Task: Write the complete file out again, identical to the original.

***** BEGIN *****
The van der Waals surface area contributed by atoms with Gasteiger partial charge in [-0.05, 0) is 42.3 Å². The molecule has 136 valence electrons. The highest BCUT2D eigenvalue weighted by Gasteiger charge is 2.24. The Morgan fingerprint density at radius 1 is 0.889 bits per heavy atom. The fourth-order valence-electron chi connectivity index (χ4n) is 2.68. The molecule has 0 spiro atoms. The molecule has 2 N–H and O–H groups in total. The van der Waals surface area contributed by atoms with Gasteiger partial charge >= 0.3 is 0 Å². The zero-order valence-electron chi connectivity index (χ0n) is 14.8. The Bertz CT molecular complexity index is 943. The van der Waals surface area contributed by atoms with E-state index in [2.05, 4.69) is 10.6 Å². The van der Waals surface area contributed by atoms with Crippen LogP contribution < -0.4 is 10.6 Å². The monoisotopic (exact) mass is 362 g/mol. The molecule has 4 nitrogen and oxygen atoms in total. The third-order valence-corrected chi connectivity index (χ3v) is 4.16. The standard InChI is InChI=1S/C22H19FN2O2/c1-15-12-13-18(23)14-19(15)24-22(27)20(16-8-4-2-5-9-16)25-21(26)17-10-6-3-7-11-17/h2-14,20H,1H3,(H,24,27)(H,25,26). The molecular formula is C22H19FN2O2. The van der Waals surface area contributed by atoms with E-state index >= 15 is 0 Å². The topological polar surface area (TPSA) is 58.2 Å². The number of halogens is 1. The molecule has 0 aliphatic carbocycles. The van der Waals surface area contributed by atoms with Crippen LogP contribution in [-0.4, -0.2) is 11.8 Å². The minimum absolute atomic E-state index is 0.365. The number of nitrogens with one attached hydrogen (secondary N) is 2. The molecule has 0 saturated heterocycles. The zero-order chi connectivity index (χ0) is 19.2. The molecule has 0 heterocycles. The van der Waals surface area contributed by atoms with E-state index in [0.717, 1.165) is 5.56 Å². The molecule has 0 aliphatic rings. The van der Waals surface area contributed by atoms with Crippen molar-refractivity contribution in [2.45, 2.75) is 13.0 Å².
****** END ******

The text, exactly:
The van der Waals surface area contributed by atoms with Gasteiger partial charge in [-0.05, 0) is 42.3 Å². The molecule has 136 valence electrons. The highest BCUT2D eigenvalue weighted by Gasteiger charge is 2.24. The Morgan fingerprint density at radius 1 is 0.889 bits per heavy atom. The fourth-order valence-electron chi connectivity index (χ4n) is 2.68. The molecule has 0 spiro atoms. The molecule has 2 N–H and O–H groups in total. The van der Waals surface area contributed by atoms with Gasteiger partial charge >= 0.3 is 0 Å². The zero-order valence-electron chi connectivity index (χ0n) is 14.8. The Bertz CT molecular complexity index is 943. The van der Waals surface area contributed by atoms with E-state index in [2.05, 4.69) is 10.6 Å². The van der Waals surface area contributed by atoms with Crippen LogP contribution < -0.4 is 10.6 Å². The monoisotopic (exact) mass is 362 g/mol. The molecule has 4 nitrogen and oxygen atoms in total. The third-order valence-corrected chi connectivity index (χ3v) is 4.16. The standard InChI is InChI=1S/C22H19FN2O2/c1-15-12-13-18(23)14-19(15)24-22(27)20(16-8-4-2-5-9-16)25-21(26)17-10-6-3-7-11-17/h2-14,20H,1H3,(H,24,27)(H,25,26). The molecular formula is C22H19FN2O2. The van der Waals surface area contributed by atoms with E-state index >= 15 is 0 Å². The topological polar surface area (TPSA) is 58.2 Å². The number of halogens is 1. The molecule has 0 aliphatic carbocycles. The van der Waals surface area contributed by atoms with Crippen LogP contribution in [-0.4, -0.2) is 11.8 Å². The minimum absolute atomic E-state index is 0.365. The number of nitrogens with one attached hydrogen (secondary N) is 2. The molecule has 0 saturated heterocycles. The zero-order chi connectivity index (χ0) is 19.2. The molecule has 0 heterocycles. The van der Waals surface area contributed by atoms with E-state index in [0.717, 1.165) is 5.56 Å². The molecule has 0 aliphatic rings. The van der Waals surface area contributed by atoms with Crippen molar-refractivity contribution in [2.45, 2.75) is 13.0 Å².